Peruse, ponder, connect, act.
“The Wishbone” is my latest novel and is on sale on amazon.com and kindle.com. Wish to share some experiences as I wrote the novel and hope they enthuse your interest in reading the novel.
Having lived a salaried class life, the thought of owning millions rarely crossed me. One evening in a gathering at Secunderabad Club the thought did cross me when I heard a friend’s wife mention that her long cherished wish had been granted; she had in her possession the two carat diamond solitaire ring gifted by her husband. I thought for a while and asked her had she ever considered a wish that she was gifted millions of dollars
. She looked at me with askance and walked away. An idea started germinating in my mind. I addressed the same questions to a large variety but mainly girls in their late twenties and early thirties both single and married, Their answers were revealing; their wishes very different from the diamond solitaire lady. I have attempted to assimilate and assemble these in “The Wishbone”
Ballard, in Seattle is quaint with its rustic charm and reminds me of Shimla. The five minutes’ walk to her Montessori School with Yameena, my five year granddaughter, was a treat for the mind and the heart. Her effort mostly was to prove her scholarly superiority over mine; she scored her point, to her amusement I did not know which butterfly was poisonous! Her recital by rote of the prayers from the scriptures and her tales of encounters with her friends and relatives through her non stop chatter for the entire journey, did touch my heart. The five minutes journey to and fro was highlight of the day. I have digressed a bit; I should have concentrated on Yameena’s teacher, who has a prominent space in “The Wishbone”. Avery caring, dedicated, charming and focused lady; I hope I have done justice to her characterization in the novel. I leave it to the readers to decide.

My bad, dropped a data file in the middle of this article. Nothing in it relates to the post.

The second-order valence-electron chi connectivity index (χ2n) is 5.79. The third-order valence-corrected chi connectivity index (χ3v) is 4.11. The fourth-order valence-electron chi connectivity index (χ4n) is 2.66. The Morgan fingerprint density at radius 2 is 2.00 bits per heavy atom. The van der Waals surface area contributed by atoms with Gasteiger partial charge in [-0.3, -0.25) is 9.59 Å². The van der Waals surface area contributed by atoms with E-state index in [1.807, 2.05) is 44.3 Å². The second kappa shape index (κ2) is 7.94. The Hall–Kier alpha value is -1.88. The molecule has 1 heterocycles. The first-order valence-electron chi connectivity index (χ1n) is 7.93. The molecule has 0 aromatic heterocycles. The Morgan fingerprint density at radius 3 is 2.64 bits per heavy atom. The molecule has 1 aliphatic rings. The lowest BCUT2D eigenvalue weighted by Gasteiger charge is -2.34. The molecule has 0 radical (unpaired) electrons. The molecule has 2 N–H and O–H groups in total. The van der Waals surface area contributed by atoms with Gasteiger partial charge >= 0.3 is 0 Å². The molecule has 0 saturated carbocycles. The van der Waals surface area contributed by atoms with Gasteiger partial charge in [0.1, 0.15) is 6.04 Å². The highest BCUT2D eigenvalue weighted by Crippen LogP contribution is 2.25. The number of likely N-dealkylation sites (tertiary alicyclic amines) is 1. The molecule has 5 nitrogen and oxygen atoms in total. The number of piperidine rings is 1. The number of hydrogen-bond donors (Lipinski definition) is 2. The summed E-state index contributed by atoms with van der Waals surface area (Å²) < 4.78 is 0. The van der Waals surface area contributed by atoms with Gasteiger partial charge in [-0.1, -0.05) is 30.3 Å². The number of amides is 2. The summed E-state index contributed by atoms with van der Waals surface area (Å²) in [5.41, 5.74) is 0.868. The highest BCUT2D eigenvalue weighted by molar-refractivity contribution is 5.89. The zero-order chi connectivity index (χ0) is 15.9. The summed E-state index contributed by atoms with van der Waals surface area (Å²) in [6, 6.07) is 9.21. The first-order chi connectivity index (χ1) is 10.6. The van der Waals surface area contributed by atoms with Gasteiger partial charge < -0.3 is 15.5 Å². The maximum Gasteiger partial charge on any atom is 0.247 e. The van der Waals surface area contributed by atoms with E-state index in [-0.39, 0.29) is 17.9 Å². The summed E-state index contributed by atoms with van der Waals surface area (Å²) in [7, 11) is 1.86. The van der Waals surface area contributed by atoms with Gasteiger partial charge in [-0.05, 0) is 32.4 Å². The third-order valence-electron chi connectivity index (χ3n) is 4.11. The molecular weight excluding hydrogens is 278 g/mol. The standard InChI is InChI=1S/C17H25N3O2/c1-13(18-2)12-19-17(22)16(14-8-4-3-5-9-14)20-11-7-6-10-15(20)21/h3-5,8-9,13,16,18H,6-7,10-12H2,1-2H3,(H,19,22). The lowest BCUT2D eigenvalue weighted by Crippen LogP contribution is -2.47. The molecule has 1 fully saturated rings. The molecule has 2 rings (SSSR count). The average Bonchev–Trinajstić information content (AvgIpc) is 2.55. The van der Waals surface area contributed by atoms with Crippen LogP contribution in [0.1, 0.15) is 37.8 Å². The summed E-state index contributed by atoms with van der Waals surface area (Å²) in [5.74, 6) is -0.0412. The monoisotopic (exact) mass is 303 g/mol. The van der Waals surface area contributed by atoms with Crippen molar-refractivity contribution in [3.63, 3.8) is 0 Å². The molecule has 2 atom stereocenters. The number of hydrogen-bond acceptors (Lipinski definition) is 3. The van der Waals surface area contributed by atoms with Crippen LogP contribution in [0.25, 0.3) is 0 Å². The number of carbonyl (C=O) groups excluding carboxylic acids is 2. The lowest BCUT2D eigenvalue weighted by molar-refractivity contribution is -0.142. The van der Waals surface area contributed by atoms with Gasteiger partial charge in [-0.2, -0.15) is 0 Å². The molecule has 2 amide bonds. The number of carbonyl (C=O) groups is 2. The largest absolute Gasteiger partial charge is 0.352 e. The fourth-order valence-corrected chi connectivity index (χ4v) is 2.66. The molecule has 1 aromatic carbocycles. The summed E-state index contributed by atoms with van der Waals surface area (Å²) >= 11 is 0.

Is there an exodus of expatriates from the US to India? I did some research. The result is mixed. Few those especially on visas have exercised the return option, but the rest prefer to stay. Diljeet a Punjabi girl will spell out her reasons in “The Wishbone”.
God does work in his mysterious ways; “The Wishbone” narrative amply exemplifies it. However, it also happened as the novel was written; I met with an accident at 1.30 AM by falling from the stairs. On finishing writing for the day I was proceeding to sleep with my head filled with ideas for the next day, when on reaching the top landing instead of going towards my bedroom I turned to the other staircase with 25 steps and no landing. My feet slipped and I came hurtling down and crashed with the wooden wall adjoining the bottom step, an impression of my head is prominently imprinted on the wall. My neck and leg were fractured. Under heavy sedation I was transported by helicopter to Thomas Jefferson Hospital at Philadelphia. After a fortnight I was discharged from the hospital with a collar around my neck and my leg in a heavy boot. Two months later when both injuries had healed sufficiently the doctor allowed me to remove the collar and the boot. I started working on “The Wishbone” again. Going through the script I was amazed to find that in it I had written Thomas Jefferson Hospital, Philadelphia where one of the protagonists in the novel could be treated!
The writing of “The Wishbone” took me around four years, and I have had encouragement from all my relatives and friends especially from those to whom I sent the draft script. Hopefully you find it interesting and enjoyable.